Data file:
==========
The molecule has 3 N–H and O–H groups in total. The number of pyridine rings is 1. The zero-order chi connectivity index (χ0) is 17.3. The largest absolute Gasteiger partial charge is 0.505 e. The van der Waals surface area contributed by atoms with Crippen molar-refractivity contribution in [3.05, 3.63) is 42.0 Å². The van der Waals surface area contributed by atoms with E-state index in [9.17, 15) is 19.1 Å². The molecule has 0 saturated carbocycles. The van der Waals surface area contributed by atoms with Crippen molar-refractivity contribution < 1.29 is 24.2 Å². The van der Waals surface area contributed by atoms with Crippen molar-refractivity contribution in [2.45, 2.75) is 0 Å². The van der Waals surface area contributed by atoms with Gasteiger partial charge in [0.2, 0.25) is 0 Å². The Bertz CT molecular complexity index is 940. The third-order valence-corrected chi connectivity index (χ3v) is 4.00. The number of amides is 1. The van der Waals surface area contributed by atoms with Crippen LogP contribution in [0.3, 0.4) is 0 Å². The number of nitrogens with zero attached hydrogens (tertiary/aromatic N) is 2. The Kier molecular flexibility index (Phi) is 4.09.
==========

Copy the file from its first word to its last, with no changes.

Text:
The molecule has 3 N–H and O–H groups in total. The number of pyridine rings is 1. The zero-order chi connectivity index (χ0) is 17.3. The largest absolute Gasteiger partial charge is 0.505 e. The van der Waals surface area contributed by atoms with Crippen molar-refractivity contribution in [3.05, 3.63) is 42.0 Å². The van der Waals surface area contributed by atoms with E-state index in [9.17, 15) is 19.1 Å². The molecule has 0 saturated carbocycles. The van der Waals surface area contributed by atoms with Crippen molar-refractivity contribution < 1.29 is 24.2 Å². The van der Waals surface area contributed by atoms with Crippen molar-refractivity contribution in [2.45, 2.75) is 0 Å². The van der Waals surface area contributed by atoms with Gasteiger partial charge in [0.2, 0.25) is 0 Å². The Bertz CT molecular complexity index is 940. The third-order valence-corrected chi connectivity index (χ3v) is 4.00. The number of amides is 1. The van der Waals surface area contributed by atoms with Crippen LogP contribution in [0.3, 0.4) is 0 Å². The number of nitrogens with zero attached hydrogens (tertiary/aromatic N) is 2. The Kier molecular flexibility index (Phi) is 4.09.